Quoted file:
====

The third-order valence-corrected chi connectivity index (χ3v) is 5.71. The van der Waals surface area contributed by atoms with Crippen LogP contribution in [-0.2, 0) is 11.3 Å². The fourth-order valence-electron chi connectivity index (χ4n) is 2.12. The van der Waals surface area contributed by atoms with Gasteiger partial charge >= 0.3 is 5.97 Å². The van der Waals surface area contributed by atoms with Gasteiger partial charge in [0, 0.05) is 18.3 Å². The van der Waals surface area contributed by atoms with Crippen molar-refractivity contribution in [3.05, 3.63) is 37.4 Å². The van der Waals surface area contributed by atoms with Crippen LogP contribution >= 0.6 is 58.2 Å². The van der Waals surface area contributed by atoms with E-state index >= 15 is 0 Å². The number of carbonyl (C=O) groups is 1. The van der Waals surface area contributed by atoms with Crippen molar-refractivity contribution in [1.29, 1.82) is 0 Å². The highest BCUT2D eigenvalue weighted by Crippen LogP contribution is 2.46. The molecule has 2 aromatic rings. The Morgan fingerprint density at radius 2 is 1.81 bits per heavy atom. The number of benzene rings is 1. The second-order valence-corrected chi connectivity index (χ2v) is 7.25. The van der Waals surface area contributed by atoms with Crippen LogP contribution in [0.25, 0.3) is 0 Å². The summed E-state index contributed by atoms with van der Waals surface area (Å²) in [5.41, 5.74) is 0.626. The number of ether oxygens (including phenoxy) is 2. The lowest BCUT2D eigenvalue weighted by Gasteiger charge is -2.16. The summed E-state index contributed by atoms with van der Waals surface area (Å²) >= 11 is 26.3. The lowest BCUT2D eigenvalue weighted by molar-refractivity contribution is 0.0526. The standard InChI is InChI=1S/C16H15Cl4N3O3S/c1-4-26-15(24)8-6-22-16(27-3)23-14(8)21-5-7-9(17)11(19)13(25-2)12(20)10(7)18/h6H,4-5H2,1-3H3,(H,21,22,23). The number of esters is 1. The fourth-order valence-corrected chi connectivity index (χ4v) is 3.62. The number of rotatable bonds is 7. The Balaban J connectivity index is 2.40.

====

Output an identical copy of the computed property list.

The third-order valence-corrected chi connectivity index (χ3v) is 5.71. The van der Waals surface area contributed by atoms with Crippen LogP contribution in [-0.2, 0) is 11.3 Å². The fourth-order valence-electron chi connectivity index (χ4n) is 2.12. The van der Waals surface area contributed by atoms with Gasteiger partial charge >= 0.3 is 5.97 Å². The van der Waals surface area contributed by atoms with Gasteiger partial charge in [0, 0.05) is 18.3 Å². The van der Waals surface area contributed by atoms with Crippen molar-refractivity contribution in [3.05, 3.63) is 37.4 Å². The van der Waals surface area contributed by atoms with Crippen LogP contribution >= 0.6 is 58.2 Å². The van der Waals surface area contributed by atoms with E-state index >= 15 is 0 Å². The number of carbonyl (C=O) groups is 1. The van der Waals surface area contributed by atoms with Crippen molar-refractivity contribution in [1.29, 1.82) is 0 Å². The highest BCUT2D eigenvalue weighted by Crippen LogP contribution is 2.46. The molecule has 2 aromatic rings. The Morgan fingerprint density at radius 2 is 1.81 bits per heavy atom. The number of benzene rings is 1. The second-order valence-corrected chi connectivity index (χ2v) is 7.25. The van der Waals surface area contributed by atoms with Crippen LogP contribution in [0.25, 0.3) is 0 Å². The summed E-state index contributed by atoms with van der Waals surface area (Å²) in [5.41, 5.74) is 0.626. The number of ether oxygens (including phenoxy) is 2. The lowest BCUT2D eigenvalue weighted by Gasteiger charge is -2.16. The summed E-state index contributed by atoms with van der Waals surface area (Å²) >= 11 is 26.3. The lowest BCUT2D eigenvalue weighted by molar-refractivity contribution is 0.0526. The standard InChI is InChI=1S/C16H15Cl4N3O3S/c1-4-26-15(24)8-6-22-16(27-3)23-14(8)21-5-7-9(17)11(19)13(25-2)12(20)10(7)18/h6H,4-5H2,1-3H3,(H,21,22,23). The number of esters is 1. The fourth-order valence-corrected chi connectivity index (χ4v) is 3.62. The number of rotatable bonds is 7. The Balaban J connectivity index is 2.40.